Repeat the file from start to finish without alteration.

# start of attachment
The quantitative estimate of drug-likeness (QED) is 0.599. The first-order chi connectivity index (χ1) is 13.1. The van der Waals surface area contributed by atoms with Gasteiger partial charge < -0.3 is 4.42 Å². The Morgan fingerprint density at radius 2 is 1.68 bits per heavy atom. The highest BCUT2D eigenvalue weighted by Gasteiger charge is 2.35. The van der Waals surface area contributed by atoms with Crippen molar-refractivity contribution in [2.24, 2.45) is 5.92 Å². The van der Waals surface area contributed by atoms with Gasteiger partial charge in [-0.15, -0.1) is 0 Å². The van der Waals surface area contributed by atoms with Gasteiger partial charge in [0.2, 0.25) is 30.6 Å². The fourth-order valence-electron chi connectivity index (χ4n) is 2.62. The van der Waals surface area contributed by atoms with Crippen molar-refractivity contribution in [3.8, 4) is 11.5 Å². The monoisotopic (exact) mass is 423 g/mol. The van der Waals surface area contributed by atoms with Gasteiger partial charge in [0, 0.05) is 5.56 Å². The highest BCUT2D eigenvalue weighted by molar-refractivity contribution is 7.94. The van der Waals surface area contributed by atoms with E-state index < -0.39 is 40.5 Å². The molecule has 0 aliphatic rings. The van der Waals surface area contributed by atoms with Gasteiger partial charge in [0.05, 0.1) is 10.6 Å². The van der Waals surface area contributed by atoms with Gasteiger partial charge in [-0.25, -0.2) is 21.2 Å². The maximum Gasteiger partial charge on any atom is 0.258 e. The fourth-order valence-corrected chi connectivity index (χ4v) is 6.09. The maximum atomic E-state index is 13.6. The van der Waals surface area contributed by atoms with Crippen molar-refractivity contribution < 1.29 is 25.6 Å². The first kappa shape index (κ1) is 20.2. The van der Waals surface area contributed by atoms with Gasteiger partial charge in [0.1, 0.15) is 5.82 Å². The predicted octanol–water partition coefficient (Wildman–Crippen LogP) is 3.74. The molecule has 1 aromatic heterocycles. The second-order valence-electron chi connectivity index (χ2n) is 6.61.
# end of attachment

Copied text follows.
The quantitative estimate of drug-likeness (QED) is 0.599. The first-order chi connectivity index (χ1) is 13.1. The van der Waals surface area contributed by atoms with Gasteiger partial charge < -0.3 is 4.42 Å². The Morgan fingerprint density at radius 2 is 1.68 bits per heavy atom. The highest BCUT2D eigenvalue weighted by Gasteiger charge is 2.35. The van der Waals surface area contributed by atoms with Crippen molar-refractivity contribution in [2.24, 2.45) is 5.92 Å². The van der Waals surface area contributed by atoms with Gasteiger partial charge in [-0.15, -0.1) is 0 Å². The van der Waals surface area contributed by atoms with Gasteiger partial charge in [0.2, 0.25) is 30.6 Å². The fourth-order valence-electron chi connectivity index (χ4n) is 2.62. The van der Waals surface area contributed by atoms with Crippen molar-refractivity contribution in [3.8, 4) is 11.5 Å². The monoisotopic (exact) mass is 423 g/mol. The van der Waals surface area contributed by atoms with Gasteiger partial charge in [0, 0.05) is 5.56 Å². The highest BCUT2D eigenvalue weighted by molar-refractivity contribution is 7.94. The van der Waals surface area contributed by atoms with E-state index < -0.39 is 40.5 Å². The molecule has 0 aliphatic rings. The van der Waals surface area contributed by atoms with Gasteiger partial charge in [0.05, 0.1) is 10.6 Å². The van der Waals surface area contributed by atoms with Gasteiger partial charge in [-0.25, -0.2) is 21.2 Å². The maximum Gasteiger partial charge on any atom is 0.258 e. The fourth-order valence-corrected chi connectivity index (χ4v) is 6.09. The maximum atomic E-state index is 13.6. The van der Waals surface area contributed by atoms with Crippen molar-refractivity contribution < 1.29 is 25.6 Å². The first kappa shape index (κ1) is 20.2. The van der Waals surface area contributed by atoms with Gasteiger partial charge in [0.1, 0.15) is 5.82 Å². The predicted octanol–water partition coefficient (Wildman–Crippen LogP) is 3.74. The molecule has 1 aromatic heterocycles. The second-order valence-electron chi connectivity index (χ2n) is 6.61.